Yet it all works because of how ridiculous the series is. On one hand the final episodes turn this show into an action series. And really good action by the way, the animation is surprisingly good, and while the series is a bit more serious, the jokes aren’t completely gone. The tone changes, but it stays very deliberately TO BE HERO. The main character’s love for his daughter keeps everything together, and even more after “the big reveal”. It’s just as trolly as you’d expect, and yet I admit that I felt sorry for the guy. He’s a horrible human being, and yet… it worked.

This was an emotional roller-coaster. It’s faaaar away from the series you’d usually associate with that term, but it fits so much, only the emotions you feel are a bit different. At any moment in this series, you either feel schadenfreude, disgusted, or the struggles of a failed father who despite everything loves his daughter deeply. It’s comedy at its blackest, and yet I’m glad to have finished this series.

#4: Yuri on Ice (09-12)

And the series of 2016 with the most annoying fanbase is… yeah. I mean I do not belittle anyone for their passions and likes. Everybody is different and everyone’s taste is unique, and it would be horrible if this wasn’t the case. However, when one of the main reasons to like a series boils down to “porn”, things get a little… awkward. Both for male and female fanservice.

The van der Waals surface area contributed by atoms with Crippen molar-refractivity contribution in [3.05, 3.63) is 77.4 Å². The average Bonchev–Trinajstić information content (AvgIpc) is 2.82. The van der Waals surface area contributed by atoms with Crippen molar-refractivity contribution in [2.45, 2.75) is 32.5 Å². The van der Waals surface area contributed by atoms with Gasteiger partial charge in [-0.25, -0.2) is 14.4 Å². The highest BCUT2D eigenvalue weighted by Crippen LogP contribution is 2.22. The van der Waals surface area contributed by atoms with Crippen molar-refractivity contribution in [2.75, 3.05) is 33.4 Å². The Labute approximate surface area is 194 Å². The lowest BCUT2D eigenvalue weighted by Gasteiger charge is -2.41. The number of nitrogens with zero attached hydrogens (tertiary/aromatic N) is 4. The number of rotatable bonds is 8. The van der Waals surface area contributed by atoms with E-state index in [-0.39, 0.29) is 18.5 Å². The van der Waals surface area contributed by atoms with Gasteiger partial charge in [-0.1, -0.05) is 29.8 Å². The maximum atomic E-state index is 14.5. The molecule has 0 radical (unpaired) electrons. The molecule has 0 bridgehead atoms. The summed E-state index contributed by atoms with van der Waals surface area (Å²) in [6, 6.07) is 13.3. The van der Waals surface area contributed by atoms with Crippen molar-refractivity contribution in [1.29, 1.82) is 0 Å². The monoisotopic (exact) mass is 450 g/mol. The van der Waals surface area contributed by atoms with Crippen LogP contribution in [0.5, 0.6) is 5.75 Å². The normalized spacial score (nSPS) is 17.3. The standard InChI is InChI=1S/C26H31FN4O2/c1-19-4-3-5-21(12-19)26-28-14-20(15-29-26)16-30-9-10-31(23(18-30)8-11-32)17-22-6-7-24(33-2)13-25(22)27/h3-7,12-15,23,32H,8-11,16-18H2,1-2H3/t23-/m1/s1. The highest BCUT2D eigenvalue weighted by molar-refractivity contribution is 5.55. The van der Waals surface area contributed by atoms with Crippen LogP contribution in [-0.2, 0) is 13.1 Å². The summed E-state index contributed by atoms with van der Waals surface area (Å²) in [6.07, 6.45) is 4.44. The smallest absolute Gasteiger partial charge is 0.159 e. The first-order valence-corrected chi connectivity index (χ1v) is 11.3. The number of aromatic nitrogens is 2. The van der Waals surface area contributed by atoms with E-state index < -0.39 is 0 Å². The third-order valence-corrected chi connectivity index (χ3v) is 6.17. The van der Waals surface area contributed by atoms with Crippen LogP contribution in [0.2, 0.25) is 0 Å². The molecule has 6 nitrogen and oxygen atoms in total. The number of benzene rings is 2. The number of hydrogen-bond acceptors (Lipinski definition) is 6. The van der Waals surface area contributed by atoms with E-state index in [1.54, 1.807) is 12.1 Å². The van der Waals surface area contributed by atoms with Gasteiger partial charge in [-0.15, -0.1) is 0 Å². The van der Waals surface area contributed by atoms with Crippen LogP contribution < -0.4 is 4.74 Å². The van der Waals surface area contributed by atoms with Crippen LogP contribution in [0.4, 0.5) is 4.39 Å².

Thankfully there are plenty of other reasons to love this series. The final two episodes of Yuri on Ice breezed through the world championships of figure skating, and in two episodes we got 12 performances with together made for a riveting finale where in total style, a ton of things happened and a lot of characters got to show off. However, because it was the finale, its disadvantage was that it got a little predictable. I mean, the ending… think of the single most likely scenario for the final results. And yeah, that’s it.

It was beautifully made though. And props to the creators for using actual French in their series. I really like how international this series is. There are many nationalities represented here, and the creators did justice to them: characters were portrayed as actual characters, and the creators resisted going for the cheap racial stereotypes, and that resulted into a really wild and colourful cast of characters.

With this success there is bound to be a second season. I’m not sure whether that’s the best idea, since these 12 episodes are perfect for just a standalone show, however the ending really was a bit of a cop-out with a “will they won’t they continue”-tactic. Be bold: either close things off or immediately plan for two seasons right from the beginning. Being wishy-washy more often than not makes things awkward. Like you’re at the end of a party and say goodbye, only to end up awkwardly standing in the same room for fifteen minutes without anyone leaving.